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Old 11-01-2017, 04:05 PM   #1
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Default Cold Weather Questions

Lots of cold weather questions for you veteran FF owners out there. How much propane does the heater burn? Is it necessary to crack a window when using heater like with a Mr Buddy type heater? What do you do the negate cold air infiltration at the windows (no leaks, just the windows getting cold and radiating the cold into the trailer. Have any of you insulated under the trailer? I've seen quite a few cargo conversions where they used foam board insulation. They say it helps a lot and holds up well. Thanks for your help.
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Old 11-01-2017, 08:46 PM   #2
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I've got questions too so will add to this thread. Maybe it will help both of us.

When camping in freezing weather, do you leave your hose connected to the campground faucet, or just fill up your fresh water tank and use it?
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Old 11-01-2017, 09:46 PM   #3
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With regard to using the propane furnace, there is no need to open a window or vent. It is a forced air furnace much like the one in your home. It uses a heat exchange.

As for water, be careful that your fresh, gray and black water tanks do not freeze. If they do, they may rupture. If your fresh water tank is located above the floor, your more protected from freezing than one below the floor.
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Old 11-02-2017, 08:54 AM   #4
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The propane furnace doesn't require you to vent the interior as twinster2 said. It will use a lot of propane though. You can run through an entire tank in a couple of days. I've never used a Mr. Buddy so I don't really know about them. If you have shore power you might consider getting a portable electric ceramic heater.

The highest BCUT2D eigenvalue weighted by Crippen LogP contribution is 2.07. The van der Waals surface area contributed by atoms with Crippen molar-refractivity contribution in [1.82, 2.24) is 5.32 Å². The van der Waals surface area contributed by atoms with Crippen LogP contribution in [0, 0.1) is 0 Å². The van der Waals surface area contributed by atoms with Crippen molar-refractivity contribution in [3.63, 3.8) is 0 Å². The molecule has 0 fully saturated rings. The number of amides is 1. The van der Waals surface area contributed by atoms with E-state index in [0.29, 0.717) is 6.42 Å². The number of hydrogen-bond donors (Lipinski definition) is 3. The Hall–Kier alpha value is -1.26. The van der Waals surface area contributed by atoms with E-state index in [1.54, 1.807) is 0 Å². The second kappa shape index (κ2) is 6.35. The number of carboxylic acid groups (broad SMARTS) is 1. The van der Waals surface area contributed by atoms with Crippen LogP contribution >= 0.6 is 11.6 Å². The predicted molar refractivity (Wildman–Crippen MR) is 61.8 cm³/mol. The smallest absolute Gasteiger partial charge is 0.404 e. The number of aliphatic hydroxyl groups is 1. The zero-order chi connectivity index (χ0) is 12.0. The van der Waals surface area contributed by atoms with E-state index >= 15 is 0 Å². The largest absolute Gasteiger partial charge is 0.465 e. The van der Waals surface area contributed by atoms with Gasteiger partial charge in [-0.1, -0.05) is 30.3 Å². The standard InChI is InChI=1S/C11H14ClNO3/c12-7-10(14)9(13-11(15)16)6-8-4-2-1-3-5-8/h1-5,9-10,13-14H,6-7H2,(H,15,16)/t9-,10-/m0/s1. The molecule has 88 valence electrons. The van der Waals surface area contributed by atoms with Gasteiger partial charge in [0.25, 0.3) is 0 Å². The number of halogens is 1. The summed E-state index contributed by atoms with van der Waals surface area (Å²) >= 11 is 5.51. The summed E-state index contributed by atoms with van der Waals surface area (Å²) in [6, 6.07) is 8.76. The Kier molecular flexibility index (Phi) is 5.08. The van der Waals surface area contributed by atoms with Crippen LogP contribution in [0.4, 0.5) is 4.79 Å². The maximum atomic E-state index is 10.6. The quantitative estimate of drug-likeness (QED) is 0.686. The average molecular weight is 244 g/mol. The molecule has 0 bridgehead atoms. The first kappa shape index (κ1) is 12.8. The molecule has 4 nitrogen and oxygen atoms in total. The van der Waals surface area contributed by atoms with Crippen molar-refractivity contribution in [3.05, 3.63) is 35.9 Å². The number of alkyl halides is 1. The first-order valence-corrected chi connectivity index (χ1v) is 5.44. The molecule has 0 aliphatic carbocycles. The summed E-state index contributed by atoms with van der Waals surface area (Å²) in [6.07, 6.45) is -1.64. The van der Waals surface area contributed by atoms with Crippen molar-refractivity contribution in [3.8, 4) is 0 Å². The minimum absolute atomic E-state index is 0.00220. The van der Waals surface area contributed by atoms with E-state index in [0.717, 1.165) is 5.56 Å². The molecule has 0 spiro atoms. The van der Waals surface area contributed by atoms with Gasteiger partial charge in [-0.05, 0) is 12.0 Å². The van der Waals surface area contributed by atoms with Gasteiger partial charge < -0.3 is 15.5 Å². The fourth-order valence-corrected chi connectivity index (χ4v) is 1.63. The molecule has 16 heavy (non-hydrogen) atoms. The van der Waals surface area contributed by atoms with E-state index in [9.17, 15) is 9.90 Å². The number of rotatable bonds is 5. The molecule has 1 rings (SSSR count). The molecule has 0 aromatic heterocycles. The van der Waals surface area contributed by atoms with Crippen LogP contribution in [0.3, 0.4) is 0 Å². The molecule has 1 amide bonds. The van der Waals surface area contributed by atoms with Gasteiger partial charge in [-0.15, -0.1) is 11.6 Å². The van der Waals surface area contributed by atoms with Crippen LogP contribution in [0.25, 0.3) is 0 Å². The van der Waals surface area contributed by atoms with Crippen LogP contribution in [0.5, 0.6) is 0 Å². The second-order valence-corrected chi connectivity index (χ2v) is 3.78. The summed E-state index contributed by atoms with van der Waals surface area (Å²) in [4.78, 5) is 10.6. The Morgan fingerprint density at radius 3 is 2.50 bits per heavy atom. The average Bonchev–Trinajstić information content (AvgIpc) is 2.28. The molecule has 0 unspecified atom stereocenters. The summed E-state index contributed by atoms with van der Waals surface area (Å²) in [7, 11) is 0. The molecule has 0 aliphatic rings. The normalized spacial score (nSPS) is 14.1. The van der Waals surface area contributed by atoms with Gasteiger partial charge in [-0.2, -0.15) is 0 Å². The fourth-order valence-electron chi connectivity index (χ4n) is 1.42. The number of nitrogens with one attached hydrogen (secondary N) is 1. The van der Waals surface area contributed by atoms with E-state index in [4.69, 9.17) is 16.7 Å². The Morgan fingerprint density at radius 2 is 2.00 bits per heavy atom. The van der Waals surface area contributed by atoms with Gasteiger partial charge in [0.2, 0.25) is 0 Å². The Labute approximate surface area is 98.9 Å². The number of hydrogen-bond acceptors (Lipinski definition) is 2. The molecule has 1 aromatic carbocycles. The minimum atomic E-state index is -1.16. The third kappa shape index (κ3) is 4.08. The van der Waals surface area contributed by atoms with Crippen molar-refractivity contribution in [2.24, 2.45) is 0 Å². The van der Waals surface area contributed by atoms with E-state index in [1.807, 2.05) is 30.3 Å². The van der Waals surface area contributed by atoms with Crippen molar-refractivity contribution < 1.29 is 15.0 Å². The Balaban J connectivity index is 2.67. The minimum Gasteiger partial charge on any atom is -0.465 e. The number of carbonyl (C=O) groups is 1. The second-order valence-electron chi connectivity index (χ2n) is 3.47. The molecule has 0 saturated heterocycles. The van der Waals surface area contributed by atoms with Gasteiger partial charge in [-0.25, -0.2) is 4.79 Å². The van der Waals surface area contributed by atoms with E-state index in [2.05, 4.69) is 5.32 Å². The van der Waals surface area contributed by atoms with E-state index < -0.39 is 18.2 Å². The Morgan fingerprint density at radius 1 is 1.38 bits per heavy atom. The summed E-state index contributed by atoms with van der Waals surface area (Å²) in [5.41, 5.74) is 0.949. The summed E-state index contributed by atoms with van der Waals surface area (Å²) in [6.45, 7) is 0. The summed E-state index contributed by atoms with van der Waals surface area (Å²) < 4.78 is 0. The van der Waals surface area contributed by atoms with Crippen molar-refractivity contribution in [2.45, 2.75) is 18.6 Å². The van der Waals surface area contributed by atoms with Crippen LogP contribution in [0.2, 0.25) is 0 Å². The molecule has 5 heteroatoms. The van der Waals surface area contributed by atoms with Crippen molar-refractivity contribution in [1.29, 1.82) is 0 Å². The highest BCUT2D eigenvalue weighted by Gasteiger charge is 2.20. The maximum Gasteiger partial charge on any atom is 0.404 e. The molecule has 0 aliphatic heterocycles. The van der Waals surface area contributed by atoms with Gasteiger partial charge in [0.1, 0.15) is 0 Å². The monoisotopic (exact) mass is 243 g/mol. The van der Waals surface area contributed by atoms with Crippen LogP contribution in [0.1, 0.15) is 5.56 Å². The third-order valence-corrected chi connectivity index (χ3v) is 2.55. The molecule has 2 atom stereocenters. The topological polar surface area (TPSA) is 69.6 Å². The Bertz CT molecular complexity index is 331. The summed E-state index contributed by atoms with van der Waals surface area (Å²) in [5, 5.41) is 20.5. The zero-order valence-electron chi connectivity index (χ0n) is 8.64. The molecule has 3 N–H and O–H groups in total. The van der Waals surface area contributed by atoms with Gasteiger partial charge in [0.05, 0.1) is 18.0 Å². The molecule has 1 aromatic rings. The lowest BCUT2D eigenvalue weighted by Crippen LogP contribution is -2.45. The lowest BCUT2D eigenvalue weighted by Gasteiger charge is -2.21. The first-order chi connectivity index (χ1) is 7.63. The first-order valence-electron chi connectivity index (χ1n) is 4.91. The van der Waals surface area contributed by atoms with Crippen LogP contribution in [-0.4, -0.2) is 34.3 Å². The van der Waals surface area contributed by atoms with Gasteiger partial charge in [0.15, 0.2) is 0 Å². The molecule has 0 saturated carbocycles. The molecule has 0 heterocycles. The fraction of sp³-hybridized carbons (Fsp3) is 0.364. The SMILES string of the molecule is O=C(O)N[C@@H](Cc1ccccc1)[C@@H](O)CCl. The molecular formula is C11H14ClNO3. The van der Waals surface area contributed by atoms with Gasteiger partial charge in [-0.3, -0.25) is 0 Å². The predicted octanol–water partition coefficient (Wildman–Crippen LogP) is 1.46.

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Old 11-02-2017, 11:24 AM   #5
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The Mr. Buddy models do require some ventilation -- but you need ventilation no matter what. In a sealed box, you would have too much carbon dioxide due to breathing.

I would not leave the hose attached. The hose itself can freeze and burst. We usually turn off the tap and drain the hose completely.

I developed a sort of mickey-mouse way of keeping the fresh water tank from freezing -- this has worked for us as low as ten degrees above zero. (See link below. Our water tank hangs down below the frame. I have wrapped it in reflectix, which provides a little insulation. But here is my trick for running hot water into the tank to raise the temp of the tank. It is a little clunky, but it really, really works:

The LMIC (Look Mom I'm Camping): Manual fresh water tank heater: just a hose from the hot water faucet to the tank, but it keeps the pipes from freezing
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Old 11-02-2017, 11:29 AM   #6